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"Stretch out with your feelings" Part II

So, for this part, we will dive into what I’ve been learning and reflecting on composition, as said in the previous post, we will look at it from the minimal constructive element of film and open up from there, so as far as the film frame or the photograph is concerned we still talk about:


Consider the photographic frame. since we have a stereoscopic vision, our way of appreciating our surroundings depends on a larger horizontal weight, then again, culturally that is being challenged as the “vertical frame” though always existent, is now becoming an integral part of the audiovisual realm.

When talking about spatial composition, we should relate it mainly with the photographed elements arrangement in a two dimensional frame, in the hopes of letting the view travel across the frame, understanding the subtle elements of weight, contrast, narrative value, harmony, or disharmony, etc. As long as the eye travels and is being fed information, we’re on the right path.

We could take this frame and divide the frame into the well-known equal thirds, or as some filmmakers state, more of a division according to the “Golden Radio”, not equal thirds but rather an harmonious arrangement of divisive lines.

I believe the words “symmetry”, “harmony”, “balance”, and “unbalance” are good guidelines but can, at times, encase us into a black and white approach to compositions, my idea around this is to think to myself: Is this good? Is this bad? Maybe. What’s the story about?

So, let’s start with a simple set of visual guidelines that I was taught during a photography workshop, I have taken my own interpretations but here it goes. And in no way I intend to state these as the main rules for anything, just my approach.

As far as visual elements and their arrangement in frame, we’ll think about:

  • Eye-space

  • Rhythm

  • Perspective

  • Focus

  • Horizon

  • Contrast

Let’s dig in for a second:

Eye-space: I was told, in the case of this rule: to keep the fame open in accordance to where the”gaze” is aimed in the frame, that is to say, if I had a horizontal portrait of a face, and said face had its eyes aimed at the left of frame, then my frame would open up space in that direction, to do so inversely would “unbalance” the frame. Question is, is it wrong to? Clearly not. But to do so requires an understanding of its implications.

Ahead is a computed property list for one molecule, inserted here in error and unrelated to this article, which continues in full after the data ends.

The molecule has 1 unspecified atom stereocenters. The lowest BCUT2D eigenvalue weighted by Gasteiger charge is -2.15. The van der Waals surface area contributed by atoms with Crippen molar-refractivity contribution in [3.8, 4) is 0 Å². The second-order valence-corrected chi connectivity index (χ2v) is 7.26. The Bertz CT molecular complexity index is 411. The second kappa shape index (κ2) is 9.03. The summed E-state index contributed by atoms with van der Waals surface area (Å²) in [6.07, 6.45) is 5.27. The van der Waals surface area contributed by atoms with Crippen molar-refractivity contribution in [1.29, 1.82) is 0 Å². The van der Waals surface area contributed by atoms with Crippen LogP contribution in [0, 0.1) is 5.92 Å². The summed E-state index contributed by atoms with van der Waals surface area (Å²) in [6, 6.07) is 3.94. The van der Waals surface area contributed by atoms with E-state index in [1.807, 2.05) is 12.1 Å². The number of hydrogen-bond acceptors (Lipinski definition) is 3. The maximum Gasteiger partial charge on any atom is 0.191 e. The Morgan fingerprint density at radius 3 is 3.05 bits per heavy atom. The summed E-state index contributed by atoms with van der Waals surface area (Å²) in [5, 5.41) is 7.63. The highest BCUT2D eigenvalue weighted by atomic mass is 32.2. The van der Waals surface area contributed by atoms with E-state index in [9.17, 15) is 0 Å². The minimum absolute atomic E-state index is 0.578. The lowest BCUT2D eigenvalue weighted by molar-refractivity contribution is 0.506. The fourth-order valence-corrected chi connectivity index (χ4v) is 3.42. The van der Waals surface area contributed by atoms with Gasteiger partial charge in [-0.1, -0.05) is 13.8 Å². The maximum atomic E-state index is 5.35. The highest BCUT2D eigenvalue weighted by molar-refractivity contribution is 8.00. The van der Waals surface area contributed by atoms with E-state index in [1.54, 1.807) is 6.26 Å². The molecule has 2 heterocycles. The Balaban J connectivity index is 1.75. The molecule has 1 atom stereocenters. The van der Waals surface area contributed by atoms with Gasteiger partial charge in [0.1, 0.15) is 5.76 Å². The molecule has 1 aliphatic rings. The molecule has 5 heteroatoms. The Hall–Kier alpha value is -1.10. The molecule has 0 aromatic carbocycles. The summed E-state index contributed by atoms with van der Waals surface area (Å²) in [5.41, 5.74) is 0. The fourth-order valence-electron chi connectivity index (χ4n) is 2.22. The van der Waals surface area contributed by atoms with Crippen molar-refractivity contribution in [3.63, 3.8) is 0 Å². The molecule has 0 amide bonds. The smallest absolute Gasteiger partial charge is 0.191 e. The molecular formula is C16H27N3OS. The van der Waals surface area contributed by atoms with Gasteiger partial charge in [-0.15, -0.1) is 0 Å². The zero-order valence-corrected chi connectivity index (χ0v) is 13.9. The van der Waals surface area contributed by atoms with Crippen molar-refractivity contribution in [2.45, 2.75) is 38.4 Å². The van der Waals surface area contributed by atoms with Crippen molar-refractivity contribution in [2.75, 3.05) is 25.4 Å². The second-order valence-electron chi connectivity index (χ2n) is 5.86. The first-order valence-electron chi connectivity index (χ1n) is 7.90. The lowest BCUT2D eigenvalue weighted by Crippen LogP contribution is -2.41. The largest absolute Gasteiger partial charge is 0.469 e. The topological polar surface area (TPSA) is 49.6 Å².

Rhythm: Plainly put, this rule encourages the photographer to arrange elements that share a similarity in apparent shape, lines or proportion. From many faces, to similar objects, to the abstraction of apparent projected lines. In essence, repetition.

Perspective: Interesting clue for this one, if we consider classical painting and its drive to replicate reality, specifically the Renaissance, the pivotal element in question would be the vanishing point. In essence, looking for those apparent lines and proportional shapes that emphasize the feeling of depth and three dimensionality in the frame. Now, this would be easier to approach with an optical aid from wide angle lenses, but beyond that, it’s more about element arrangement on this one.

Focus: beyond the idea of depth of field or selective focus, as a compositional rule we might understand it as a way to use these optical elements to establish the subject’s relationship with its surroundings or a specific element in frame. Keep in mind that as we are talking about visual narrative, this rule is precisely dependent on the narrative structure and its development.

Horizon: Most of us are used to seeing balance in horizontal lines, or an apparent horizontal feel, and also balance between earth and sky. For image framing, this rule recommends to hold a horizon line steady, and arranged to either a lower or upper third of frame, delineating earth and sky steadily, again, on this same rule we must know that going against it, with dutch angles or symmetrical divisions are part of a justified approach. Everything goes, just as long as we know where we’re headed.

Contrast: As long as we understand the concept of visual contrast, as in the different level of differentiation between two or more elements, this rule can have many different applications. If our arrangement in frame uses certain visual qualities of our subject in order to juxtapose it against another subject, a background, a texture. ett. From contrast in light, shadow, color, texture, and in the case of narrative, the symbolic or metaphorical standing of our subject on that place in scene and space.

These “rules” are merely but a set of guidelines to understand the elements around you, their apparent visual relationship and how we, as image makers, can arrange our frame in service of our vision and the story, Whether it be a candid photograph or a film frame.

It’s important to keep in mind that these guidelines work also if we consider our subjects(if any) in the frame as having a visual weights. Some people like to think as zones in the frame, I personally like to think with visual weights, not exactly relevant to size but more in terms of relationships, with either surrounding or other subject.

Next post we will expand on composition by analyzing the axis lines, weights, and spatial interpretation.

in the meantime, we sleep...

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